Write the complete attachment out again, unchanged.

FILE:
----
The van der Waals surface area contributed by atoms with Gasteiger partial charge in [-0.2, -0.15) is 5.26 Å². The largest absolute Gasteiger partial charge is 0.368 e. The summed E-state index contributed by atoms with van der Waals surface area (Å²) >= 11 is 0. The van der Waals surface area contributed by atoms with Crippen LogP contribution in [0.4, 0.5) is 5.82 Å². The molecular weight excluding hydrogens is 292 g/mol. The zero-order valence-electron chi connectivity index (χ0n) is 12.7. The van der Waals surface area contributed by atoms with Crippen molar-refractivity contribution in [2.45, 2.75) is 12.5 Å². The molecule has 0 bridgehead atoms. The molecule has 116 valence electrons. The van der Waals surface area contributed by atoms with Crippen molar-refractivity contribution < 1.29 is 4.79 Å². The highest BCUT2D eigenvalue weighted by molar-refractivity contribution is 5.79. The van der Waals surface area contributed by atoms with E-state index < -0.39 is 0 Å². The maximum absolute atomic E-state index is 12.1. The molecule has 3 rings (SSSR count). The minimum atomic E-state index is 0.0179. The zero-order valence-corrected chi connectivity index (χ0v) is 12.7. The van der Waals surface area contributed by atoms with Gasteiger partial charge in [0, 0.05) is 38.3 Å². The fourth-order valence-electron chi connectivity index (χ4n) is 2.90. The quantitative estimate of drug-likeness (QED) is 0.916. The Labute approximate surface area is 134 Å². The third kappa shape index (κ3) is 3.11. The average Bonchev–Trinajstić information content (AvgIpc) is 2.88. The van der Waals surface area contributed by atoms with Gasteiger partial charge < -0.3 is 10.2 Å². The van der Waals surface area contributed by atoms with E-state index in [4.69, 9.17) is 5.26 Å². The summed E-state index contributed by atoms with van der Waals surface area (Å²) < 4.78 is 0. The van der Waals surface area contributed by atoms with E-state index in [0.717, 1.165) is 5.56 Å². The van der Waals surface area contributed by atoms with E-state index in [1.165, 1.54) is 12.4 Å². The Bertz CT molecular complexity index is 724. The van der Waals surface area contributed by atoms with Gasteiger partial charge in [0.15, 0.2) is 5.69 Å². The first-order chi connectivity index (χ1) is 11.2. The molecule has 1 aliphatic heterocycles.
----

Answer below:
The van der Waals surface area contributed by atoms with Gasteiger partial charge in [-0.2, -0.15) is 5.26 Å². The largest absolute Gasteiger partial charge is 0.368 e. The summed E-state index contributed by atoms with van der Waals surface area (Å²) >= 11 is 0. The van der Waals surface area contributed by atoms with Crippen LogP contribution in [0.4, 0.5) is 5.82 Å². The molecular weight excluding hydrogens is 292 g/mol. The zero-order valence-electron chi connectivity index (χ0n) is 12.7. The van der Waals surface area contributed by atoms with Crippen molar-refractivity contribution in [2.45, 2.75) is 12.5 Å². The molecule has 0 bridgehead atoms. The molecule has 116 valence electrons. The van der Waals surface area contributed by atoms with Crippen molar-refractivity contribution < 1.29 is 4.79 Å². The highest BCUT2D eigenvalue weighted by molar-refractivity contribution is 5.79. The van der Waals surface area contributed by atoms with E-state index < -0.39 is 0 Å². The maximum absolute atomic E-state index is 12.1. The molecule has 3 rings (SSSR count). The minimum atomic E-state index is 0.0179. The zero-order valence-corrected chi connectivity index (χ0v) is 12.7. The van der Waals surface area contributed by atoms with Gasteiger partial charge in [0, 0.05) is 38.3 Å². The fourth-order valence-electron chi connectivity index (χ4n) is 2.90. The quantitative estimate of drug-likeness (QED) is 0.916. The Labute approximate surface area is 134 Å². The third kappa shape index (κ3) is 3.11. The average Bonchev–Trinajstić information content (AvgIpc) is 2.88. The van der Waals surface area contributed by atoms with Gasteiger partial charge < -0.3 is 10.2 Å². The van der Waals surface area contributed by atoms with E-state index in [4.69, 9.17) is 5.26 Å². The summed E-state index contributed by atoms with van der Waals surface area (Å²) < 4.78 is 0. The van der Waals surface area contributed by atoms with E-state index in [0.717, 1.165) is 5.56 Å². The van der Waals surface area contributed by atoms with E-state index in [1.165, 1.54) is 12.4 Å². The Bertz CT molecular complexity index is 724. The van der Waals surface area contributed by atoms with Gasteiger partial charge in [0.15, 0.2) is 5.69 Å². The first-order chi connectivity index (χ1) is 11.2. The molecule has 1 aliphatic heterocycles.